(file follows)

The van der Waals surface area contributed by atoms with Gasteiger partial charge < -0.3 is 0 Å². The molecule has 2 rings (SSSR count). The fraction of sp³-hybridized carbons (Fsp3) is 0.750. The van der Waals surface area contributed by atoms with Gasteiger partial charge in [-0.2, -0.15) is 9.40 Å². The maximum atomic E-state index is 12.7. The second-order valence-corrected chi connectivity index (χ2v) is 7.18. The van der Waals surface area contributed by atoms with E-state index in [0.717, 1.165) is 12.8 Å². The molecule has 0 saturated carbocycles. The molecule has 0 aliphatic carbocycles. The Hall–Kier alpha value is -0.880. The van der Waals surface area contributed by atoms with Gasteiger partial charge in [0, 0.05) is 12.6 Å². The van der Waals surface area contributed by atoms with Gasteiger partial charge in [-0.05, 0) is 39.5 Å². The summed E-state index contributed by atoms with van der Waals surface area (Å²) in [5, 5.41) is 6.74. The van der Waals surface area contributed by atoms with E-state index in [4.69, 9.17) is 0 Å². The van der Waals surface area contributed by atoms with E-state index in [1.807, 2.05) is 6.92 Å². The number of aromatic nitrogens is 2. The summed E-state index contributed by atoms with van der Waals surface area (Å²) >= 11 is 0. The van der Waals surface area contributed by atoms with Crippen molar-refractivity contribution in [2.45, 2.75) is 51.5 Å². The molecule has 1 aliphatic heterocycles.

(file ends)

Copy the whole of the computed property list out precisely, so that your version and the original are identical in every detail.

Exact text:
The van der Waals surface area contributed by atoms with Gasteiger partial charge < -0.3 is 0 Å². The molecule has 2 rings (SSSR count). The fraction of sp³-hybridized carbons (Fsp3) is 0.750. The van der Waals surface area contributed by atoms with Gasteiger partial charge in [-0.2, -0.15) is 9.40 Å². The maximum atomic E-state index is 12.7. The second-order valence-corrected chi connectivity index (χ2v) is 7.18. The van der Waals surface area contributed by atoms with E-state index in [0.717, 1.165) is 12.8 Å². The molecule has 0 saturated carbocycles. The molecule has 0 aliphatic carbocycles. The Hall–Kier alpha value is -0.880. The van der Waals surface area contributed by atoms with Gasteiger partial charge in [0, 0.05) is 12.6 Å². The van der Waals surface area contributed by atoms with Gasteiger partial charge in [-0.05, 0) is 39.5 Å². The summed E-state index contributed by atoms with van der Waals surface area (Å²) in [5, 5.41) is 6.74. The van der Waals surface area contributed by atoms with E-state index in [4.69, 9.17) is 0 Å². The van der Waals surface area contributed by atoms with E-state index in [1.807, 2.05) is 6.92 Å². The number of aromatic nitrogens is 2. The summed E-state index contributed by atoms with van der Waals surface area (Å²) >= 11 is 0. The van der Waals surface area contributed by atoms with Crippen molar-refractivity contribution in [2.45, 2.75) is 51.5 Å². The molecule has 1 aliphatic heterocycles.